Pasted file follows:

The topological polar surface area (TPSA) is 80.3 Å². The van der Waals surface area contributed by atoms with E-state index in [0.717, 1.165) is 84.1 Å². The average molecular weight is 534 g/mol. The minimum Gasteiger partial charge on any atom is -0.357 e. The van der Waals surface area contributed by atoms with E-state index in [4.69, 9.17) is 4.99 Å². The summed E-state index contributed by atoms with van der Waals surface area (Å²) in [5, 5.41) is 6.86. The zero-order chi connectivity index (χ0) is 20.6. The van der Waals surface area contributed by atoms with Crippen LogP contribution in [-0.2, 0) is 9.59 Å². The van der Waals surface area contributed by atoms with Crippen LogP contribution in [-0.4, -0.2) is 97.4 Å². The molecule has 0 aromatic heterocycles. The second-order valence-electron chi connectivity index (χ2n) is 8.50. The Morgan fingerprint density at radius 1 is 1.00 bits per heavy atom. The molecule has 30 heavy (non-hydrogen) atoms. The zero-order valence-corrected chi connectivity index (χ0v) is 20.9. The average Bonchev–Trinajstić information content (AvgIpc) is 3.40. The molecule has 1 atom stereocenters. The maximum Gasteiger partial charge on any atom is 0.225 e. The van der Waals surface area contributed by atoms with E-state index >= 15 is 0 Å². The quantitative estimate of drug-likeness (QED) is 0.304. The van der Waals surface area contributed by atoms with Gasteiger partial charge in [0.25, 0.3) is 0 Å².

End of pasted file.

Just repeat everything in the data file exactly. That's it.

The topological polar surface area (TPSA) is 80.3 Å². The van der Waals surface area contributed by atoms with E-state index in [0.717, 1.165) is 84.1 Å². The average molecular weight is 534 g/mol. The minimum Gasteiger partial charge on any atom is -0.357 e. The van der Waals surface area contributed by atoms with E-state index in [4.69, 9.17) is 4.99 Å². The summed E-state index contributed by atoms with van der Waals surface area (Å²) in [5, 5.41) is 6.86. The zero-order chi connectivity index (χ0) is 20.6. The van der Waals surface area contributed by atoms with Crippen LogP contribution in [-0.2, 0) is 9.59 Å². The van der Waals surface area contributed by atoms with Crippen LogP contribution in [-0.4, -0.2) is 97.4 Å². The molecule has 0 aromatic heterocycles. The second-order valence-electron chi connectivity index (χ2n) is 8.50. The Morgan fingerprint density at radius 1 is 1.00 bits per heavy atom. The molecule has 30 heavy (non-hydrogen) atoms. The zero-order valence-corrected chi connectivity index (χ0v) is 20.9. The average Bonchev–Trinajstić information content (AvgIpc) is 3.40. The molecule has 1 atom stereocenters. The maximum Gasteiger partial charge on any atom is 0.225 e. The van der Waals surface area contributed by atoms with E-state index >= 15 is 0 Å². The quantitative estimate of drug-likeness (QED) is 0.304. The van der Waals surface area contributed by atoms with Gasteiger partial charge in [0.25, 0.3) is 0 Å².